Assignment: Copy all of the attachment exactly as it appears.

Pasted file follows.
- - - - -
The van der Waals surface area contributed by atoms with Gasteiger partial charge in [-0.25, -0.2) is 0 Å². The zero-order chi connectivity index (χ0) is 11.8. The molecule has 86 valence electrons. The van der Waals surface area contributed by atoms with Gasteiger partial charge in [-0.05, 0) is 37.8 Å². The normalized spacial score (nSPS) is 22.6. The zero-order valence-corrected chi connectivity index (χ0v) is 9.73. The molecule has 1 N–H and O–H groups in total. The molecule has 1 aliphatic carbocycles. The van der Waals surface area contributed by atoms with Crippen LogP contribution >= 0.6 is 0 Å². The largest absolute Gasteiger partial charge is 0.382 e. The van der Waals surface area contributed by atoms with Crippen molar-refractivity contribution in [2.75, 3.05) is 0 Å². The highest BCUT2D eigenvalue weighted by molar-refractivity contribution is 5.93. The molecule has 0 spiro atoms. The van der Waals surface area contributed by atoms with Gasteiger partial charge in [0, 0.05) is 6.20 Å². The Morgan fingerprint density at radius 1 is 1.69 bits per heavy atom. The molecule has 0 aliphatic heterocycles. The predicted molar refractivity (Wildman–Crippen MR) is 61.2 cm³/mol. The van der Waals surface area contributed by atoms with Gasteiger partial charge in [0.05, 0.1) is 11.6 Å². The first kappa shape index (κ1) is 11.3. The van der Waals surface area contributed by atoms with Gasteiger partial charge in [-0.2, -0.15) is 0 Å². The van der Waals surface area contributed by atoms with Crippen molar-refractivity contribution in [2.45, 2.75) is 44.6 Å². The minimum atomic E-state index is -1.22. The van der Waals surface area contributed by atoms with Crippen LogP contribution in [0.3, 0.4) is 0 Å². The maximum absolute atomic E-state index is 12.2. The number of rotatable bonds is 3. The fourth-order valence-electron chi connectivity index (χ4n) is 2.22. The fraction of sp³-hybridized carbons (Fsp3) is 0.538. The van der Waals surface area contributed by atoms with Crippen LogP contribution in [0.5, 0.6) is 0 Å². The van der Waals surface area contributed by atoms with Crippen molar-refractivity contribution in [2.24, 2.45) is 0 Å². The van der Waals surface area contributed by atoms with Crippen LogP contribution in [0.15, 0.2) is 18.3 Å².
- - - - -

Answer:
The van der Waals surface area contributed by atoms with Gasteiger partial charge in [-0.25, -0.2) is 0 Å². The zero-order chi connectivity index (χ0) is 11.8. The molecule has 86 valence electrons. The van der Waals surface area contributed by atoms with Gasteiger partial charge in [-0.05, 0) is 37.8 Å². The normalized spacial score (nSPS) is 22.6. The zero-order valence-corrected chi connectivity index (χ0v) is 9.73. The molecule has 1 N–H and O–H groups in total. The molecule has 1 aliphatic carbocycles. The van der Waals surface area contributed by atoms with Crippen LogP contribution >= 0.6 is 0 Å². The largest absolute Gasteiger partial charge is 0.382 e. The van der Waals surface area contributed by atoms with Crippen molar-refractivity contribution in [2.75, 3.05) is 0 Å². The highest BCUT2D eigenvalue weighted by molar-refractivity contribution is 5.93. The molecule has 0 spiro atoms. The van der Waals surface area contributed by atoms with Gasteiger partial charge in [0, 0.05) is 6.20 Å². The Morgan fingerprint density at radius 1 is 1.69 bits per heavy atom. The molecule has 0 aliphatic heterocycles. The predicted molar refractivity (Wildman–Crippen MR) is 61.2 cm³/mol. The van der Waals surface area contributed by atoms with Gasteiger partial charge in [0.05, 0.1) is 11.6 Å². The first kappa shape index (κ1) is 11.3. The van der Waals surface area contributed by atoms with Gasteiger partial charge in [-0.2, -0.15) is 0 Å². The van der Waals surface area contributed by atoms with Crippen molar-refractivity contribution in [2.45, 2.75) is 44.6 Å². The minimum atomic E-state index is -1.22. The van der Waals surface area contributed by atoms with Crippen LogP contribution in [0.3, 0.4) is 0 Å². The maximum absolute atomic E-state index is 12.2. The number of rotatable bonds is 3. The fourth-order valence-electron chi connectivity index (χ4n) is 2.22. The fraction of sp³-hybridized carbons (Fsp3) is 0.538. The van der Waals surface area contributed by atoms with Crippen LogP contribution in [0.5, 0.6) is 0 Å². The van der Waals surface area contributed by atoms with Crippen molar-refractivity contribution in [2.24, 2.45) is 0 Å². The van der Waals surface area contributed by atoms with Crippen LogP contribution in [0.15, 0.2) is 18.3 Å².